• Evan Symmonds

Coronavirus and On the Beach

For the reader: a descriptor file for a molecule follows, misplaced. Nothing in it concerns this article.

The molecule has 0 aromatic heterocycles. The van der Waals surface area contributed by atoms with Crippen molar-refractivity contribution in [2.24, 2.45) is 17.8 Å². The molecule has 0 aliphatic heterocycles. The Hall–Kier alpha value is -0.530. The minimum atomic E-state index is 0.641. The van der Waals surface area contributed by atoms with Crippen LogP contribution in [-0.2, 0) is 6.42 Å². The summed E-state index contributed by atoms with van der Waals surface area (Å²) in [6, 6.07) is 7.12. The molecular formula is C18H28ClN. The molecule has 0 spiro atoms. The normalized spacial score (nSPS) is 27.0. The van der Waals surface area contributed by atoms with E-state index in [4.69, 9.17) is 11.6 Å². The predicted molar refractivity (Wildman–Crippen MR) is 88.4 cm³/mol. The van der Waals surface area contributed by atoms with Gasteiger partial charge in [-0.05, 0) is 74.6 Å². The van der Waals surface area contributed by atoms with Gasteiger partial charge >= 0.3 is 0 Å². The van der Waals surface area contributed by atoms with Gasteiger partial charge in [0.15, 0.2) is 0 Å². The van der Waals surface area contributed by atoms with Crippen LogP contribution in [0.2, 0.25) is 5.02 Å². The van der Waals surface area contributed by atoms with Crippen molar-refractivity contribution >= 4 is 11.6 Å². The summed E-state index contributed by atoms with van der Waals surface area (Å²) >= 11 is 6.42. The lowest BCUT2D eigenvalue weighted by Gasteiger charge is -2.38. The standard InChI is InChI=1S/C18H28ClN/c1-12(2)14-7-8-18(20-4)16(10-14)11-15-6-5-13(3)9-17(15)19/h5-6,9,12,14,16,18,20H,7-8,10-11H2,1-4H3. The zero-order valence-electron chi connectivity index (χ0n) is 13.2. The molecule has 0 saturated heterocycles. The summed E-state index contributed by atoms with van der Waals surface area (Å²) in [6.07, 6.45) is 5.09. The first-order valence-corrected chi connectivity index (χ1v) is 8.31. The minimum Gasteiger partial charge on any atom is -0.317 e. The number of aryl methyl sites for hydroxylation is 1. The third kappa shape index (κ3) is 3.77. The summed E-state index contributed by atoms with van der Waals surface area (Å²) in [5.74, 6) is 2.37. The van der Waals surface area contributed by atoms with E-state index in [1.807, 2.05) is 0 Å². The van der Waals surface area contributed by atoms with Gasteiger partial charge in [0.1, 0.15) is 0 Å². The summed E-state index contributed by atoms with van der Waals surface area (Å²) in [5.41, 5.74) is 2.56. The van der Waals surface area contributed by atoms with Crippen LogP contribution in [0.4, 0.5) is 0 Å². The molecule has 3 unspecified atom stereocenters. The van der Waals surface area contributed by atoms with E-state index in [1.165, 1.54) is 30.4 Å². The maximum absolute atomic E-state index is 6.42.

Read this last week, just as the coronavirus was coming to the shores of Britain. It had been on my parents' bookshelves back in the 1960s when it would have been a new and current title at the time. I didn't read it back then, though other books by Shute had attracted my notice. I've known of it as the bleakest of Shute's works, and it has come to my attention more recently as one of the prototype apocalypse-fiction works. For a time it used to be considered a science-fiction novel. It is that, up to a point, in that it posits a nuclear holocaust in the northern hemisphere, but unlike most post-apocalypse fiction, this book deals not with humanity a hundred years later, or some ambiguous stretch of time, but only a matter of months. It concerns a group associated with the US navy based in Australia, and it's real focus is the psychology of people waiting grimly for the arrival of radioactive nuclear fall-out brought by the natural cycles of wind crossing gradually from north to south. Like certain novels by John Wyndham -- Day of the Triffids, The Kraken Wakes -- the interest of the book is how the populace adjusts to oncoming catastrophe, with the predictable focus on denial, disbelief, moving through fear to acceptance. Of course, given Shute's own experience of wartime existence, the emphasis falls heavily on a kind of stiff-upper-lip style of quiet heroism. The difference between this and the Wyndham novels is that here there is no hope, no possibility of redemption, and it becomes a book about facing death, so that ultimately there's a sickly swell of nostalgia that offers short-term comfort to individuals -- until they each choose their own end in their own particular way. It's a very gloomy book! Reading this over two days as the news came in of Corvid-19 arriving, and paralleled by the less public reports of various sorts of meltdown in Italy, was a sobering experience. It's a very gloomy book! Since Shute focuses on a basic military or naval group of people, his social range is extremely limited. Strange how everyone behaves well in his book! What's missing is the chaos and selfishness, the hedonism and riots that I think would be more likely to break out. A final thought: Anthony Burgess produced a rather strange book called The End of the World News, in which the world panics at the certainty of a massive meteor-strike. I think there's a more authentic cynicism and truthful representation of likely human reaction. I'd recommend the Burgess, rather than the Shute, if you want to know how people might behave when the end comes. But you have to work through two other stories in the same book, one about Freud escaping Nazi Germany, and the other about Bolshevik revolutionaries. Burgess squeezed together three separate books into one, I seem to recall reading ...

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